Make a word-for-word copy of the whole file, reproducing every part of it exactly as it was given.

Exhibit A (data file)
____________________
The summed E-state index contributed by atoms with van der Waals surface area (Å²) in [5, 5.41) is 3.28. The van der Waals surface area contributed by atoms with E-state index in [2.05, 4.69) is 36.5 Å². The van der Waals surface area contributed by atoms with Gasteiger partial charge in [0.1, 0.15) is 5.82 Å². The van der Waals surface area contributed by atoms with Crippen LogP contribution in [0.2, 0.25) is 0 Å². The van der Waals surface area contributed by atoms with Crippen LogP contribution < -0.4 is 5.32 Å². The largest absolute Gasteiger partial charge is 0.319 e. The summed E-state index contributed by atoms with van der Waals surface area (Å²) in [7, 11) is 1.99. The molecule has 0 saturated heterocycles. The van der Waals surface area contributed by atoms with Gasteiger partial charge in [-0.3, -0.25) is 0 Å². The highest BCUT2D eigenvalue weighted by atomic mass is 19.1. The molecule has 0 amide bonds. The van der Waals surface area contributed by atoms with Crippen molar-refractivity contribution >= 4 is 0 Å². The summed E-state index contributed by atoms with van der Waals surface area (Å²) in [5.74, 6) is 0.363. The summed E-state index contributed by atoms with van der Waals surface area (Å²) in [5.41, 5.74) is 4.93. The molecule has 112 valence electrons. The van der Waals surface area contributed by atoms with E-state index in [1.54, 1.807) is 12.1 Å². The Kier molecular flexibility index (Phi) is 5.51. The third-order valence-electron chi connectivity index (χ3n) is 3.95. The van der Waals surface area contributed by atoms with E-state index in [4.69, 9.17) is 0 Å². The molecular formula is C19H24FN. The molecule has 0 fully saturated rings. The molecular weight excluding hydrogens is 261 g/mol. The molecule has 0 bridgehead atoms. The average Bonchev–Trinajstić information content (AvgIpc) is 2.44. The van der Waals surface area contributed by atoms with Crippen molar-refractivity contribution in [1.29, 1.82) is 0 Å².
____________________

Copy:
The summed E-state index contributed by atoms with van der Waals surface area (Å²) in [5, 5.41) is 3.28. The van der Waals surface area contributed by atoms with E-state index in [2.05, 4.69) is 36.5 Å². The van der Waals surface area contributed by atoms with Gasteiger partial charge in [0.1, 0.15) is 5.82 Å². The van der Waals surface area contributed by atoms with Crippen LogP contribution in [0.2, 0.25) is 0 Å². The van der Waals surface area contributed by atoms with Crippen LogP contribution < -0.4 is 5.32 Å². The largest absolute Gasteiger partial charge is 0.319 e. The summed E-state index contributed by atoms with van der Waals surface area (Å²) in [7, 11) is 1.99. The molecule has 0 saturated heterocycles. The van der Waals surface area contributed by atoms with Gasteiger partial charge in [-0.3, -0.25) is 0 Å². The highest BCUT2D eigenvalue weighted by atomic mass is 19.1. The molecule has 0 amide bonds. The van der Waals surface area contributed by atoms with Crippen molar-refractivity contribution >= 4 is 0 Å². The summed E-state index contributed by atoms with van der Waals surface area (Å²) in [5.74, 6) is 0.363. The summed E-state index contributed by atoms with van der Waals surface area (Å²) in [5.41, 5.74) is 4.93. The molecule has 112 valence electrons. The van der Waals surface area contributed by atoms with E-state index in [1.54, 1.807) is 12.1 Å². The Kier molecular flexibility index (Phi) is 5.51. The third-order valence-electron chi connectivity index (χ3n) is 3.95. The van der Waals surface area contributed by atoms with E-state index in [4.69, 9.17) is 0 Å². The molecular formula is C19H24FN. The molecule has 0 fully saturated rings. The molecular weight excluding hydrogens is 261 g/mol. The molecule has 0 bridgehead atoms. The average Bonchev–Trinajstić information content (AvgIpc) is 2.44. The van der Waals surface area contributed by atoms with Crippen molar-refractivity contribution in [1.29, 1.82) is 0 Å².